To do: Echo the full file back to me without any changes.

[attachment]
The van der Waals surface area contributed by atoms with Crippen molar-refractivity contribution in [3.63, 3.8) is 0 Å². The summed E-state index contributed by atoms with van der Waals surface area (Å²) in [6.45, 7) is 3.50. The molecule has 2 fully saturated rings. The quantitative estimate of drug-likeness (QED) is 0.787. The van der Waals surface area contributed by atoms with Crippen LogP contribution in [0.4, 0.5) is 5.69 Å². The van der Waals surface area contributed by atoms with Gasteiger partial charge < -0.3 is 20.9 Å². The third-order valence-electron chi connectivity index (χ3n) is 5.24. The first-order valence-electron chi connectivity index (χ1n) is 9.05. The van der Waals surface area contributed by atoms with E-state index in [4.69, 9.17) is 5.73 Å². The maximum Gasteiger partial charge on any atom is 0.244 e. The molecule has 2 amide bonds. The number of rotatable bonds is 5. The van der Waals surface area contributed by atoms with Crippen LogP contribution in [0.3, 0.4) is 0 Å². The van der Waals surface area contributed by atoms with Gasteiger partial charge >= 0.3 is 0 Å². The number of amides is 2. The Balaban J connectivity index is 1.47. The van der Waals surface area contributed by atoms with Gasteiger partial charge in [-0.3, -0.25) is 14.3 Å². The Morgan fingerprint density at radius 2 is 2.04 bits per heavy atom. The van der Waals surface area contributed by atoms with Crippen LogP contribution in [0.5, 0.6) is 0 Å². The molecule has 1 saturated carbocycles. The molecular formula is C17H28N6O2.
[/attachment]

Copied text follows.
The van der Waals surface area contributed by atoms with Crippen molar-refractivity contribution in [3.63, 3.8) is 0 Å². The summed E-state index contributed by atoms with van der Waals surface area (Å²) in [6.45, 7) is 3.50. The molecule has 2 fully saturated rings. The quantitative estimate of drug-likeness (QED) is 0.787. The van der Waals surface area contributed by atoms with Crippen LogP contribution in [0.4, 0.5) is 5.69 Å². The van der Waals surface area contributed by atoms with Gasteiger partial charge < -0.3 is 20.9 Å². The third-order valence-electron chi connectivity index (χ3n) is 5.24. The first-order valence-electron chi connectivity index (χ1n) is 9.05. The van der Waals surface area contributed by atoms with E-state index in [4.69, 9.17) is 5.73 Å². The maximum Gasteiger partial charge on any atom is 0.244 e. The molecule has 2 amide bonds. The number of rotatable bonds is 5. The van der Waals surface area contributed by atoms with Crippen LogP contribution in [0.3, 0.4) is 0 Å². The van der Waals surface area contributed by atoms with Gasteiger partial charge >= 0.3 is 0 Å². The number of amides is 2. The Balaban J connectivity index is 1.47. The van der Waals surface area contributed by atoms with Gasteiger partial charge in [-0.3, -0.25) is 14.3 Å². The Morgan fingerprint density at radius 2 is 2.04 bits per heavy atom. The van der Waals surface area contributed by atoms with Crippen LogP contribution in [0.5, 0.6) is 0 Å². The molecule has 1 saturated carbocycles. The molecular formula is C17H28N6O2.